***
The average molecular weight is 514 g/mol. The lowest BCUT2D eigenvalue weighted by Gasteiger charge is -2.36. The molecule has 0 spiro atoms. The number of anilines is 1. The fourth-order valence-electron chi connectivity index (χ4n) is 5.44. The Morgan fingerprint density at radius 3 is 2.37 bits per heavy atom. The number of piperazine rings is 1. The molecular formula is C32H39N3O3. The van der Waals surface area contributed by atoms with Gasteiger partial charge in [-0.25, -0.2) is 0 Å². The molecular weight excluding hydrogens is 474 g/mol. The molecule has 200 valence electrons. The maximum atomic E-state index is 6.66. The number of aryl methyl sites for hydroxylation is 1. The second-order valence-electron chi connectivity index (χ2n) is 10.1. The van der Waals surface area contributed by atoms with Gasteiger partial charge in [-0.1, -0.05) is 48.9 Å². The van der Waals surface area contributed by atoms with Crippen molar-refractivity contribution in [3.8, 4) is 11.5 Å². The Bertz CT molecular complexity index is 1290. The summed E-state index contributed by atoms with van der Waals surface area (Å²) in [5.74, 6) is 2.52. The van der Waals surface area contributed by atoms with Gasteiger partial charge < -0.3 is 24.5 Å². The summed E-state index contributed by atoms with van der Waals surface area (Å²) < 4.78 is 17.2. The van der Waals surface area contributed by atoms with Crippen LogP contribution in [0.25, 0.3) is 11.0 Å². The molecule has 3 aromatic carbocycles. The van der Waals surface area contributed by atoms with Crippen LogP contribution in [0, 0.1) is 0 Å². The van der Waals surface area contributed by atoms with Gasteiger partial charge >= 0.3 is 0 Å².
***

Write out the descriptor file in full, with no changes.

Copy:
The average molecular weight is 514 g/mol. The lowest BCUT2D eigenvalue weighted by Gasteiger charge is -2.36. The molecule has 0 spiro atoms. The number of anilines is 1. The fourth-order valence-electron chi connectivity index (χ4n) is 5.44. The Morgan fingerprint density at radius 3 is 2.37 bits per heavy atom. The number of piperazine rings is 1. The molecular formula is C32H39N3O3. The van der Waals surface area contributed by atoms with Gasteiger partial charge in [-0.25, -0.2) is 0 Å². The molecular weight excluding hydrogens is 474 g/mol. The molecule has 200 valence electrons. The maximum atomic E-state index is 6.66. The number of aryl methyl sites for hydroxylation is 1. The second-order valence-electron chi connectivity index (χ2n) is 10.1. The van der Waals surface area contributed by atoms with Gasteiger partial charge in [-0.1, -0.05) is 48.9 Å². The van der Waals surface area contributed by atoms with Crippen molar-refractivity contribution in [3.8, 4) is 11.5 Å². The Bertz CT molecular complexity index is 1290. The summed E-state index contributed by atoms with van der Waals surface area (Å²) in [5.74, 6) is 2.52. The van der Waals surface area contributed by atoms with Gasteiger partial charge < -0.3 is 24.5 Å². The summed E-state index contributed by atoms with van der Waals surface area (Å²) < 4.78 is 17.2. The van der Waals surface area contributed by atoms with Crippen LogP contribution in [0.25, 0.3) is 11.0 Å². The molecule has 3 aromatic carbocycles. The van der Waals surface area contributed by atoms with Crippen LogP contribution in [0, 0.1) is 0 Å². The van der Waals surface area contributed by atoms with Gasteiger partial charge >= 0.3 is 0 Å².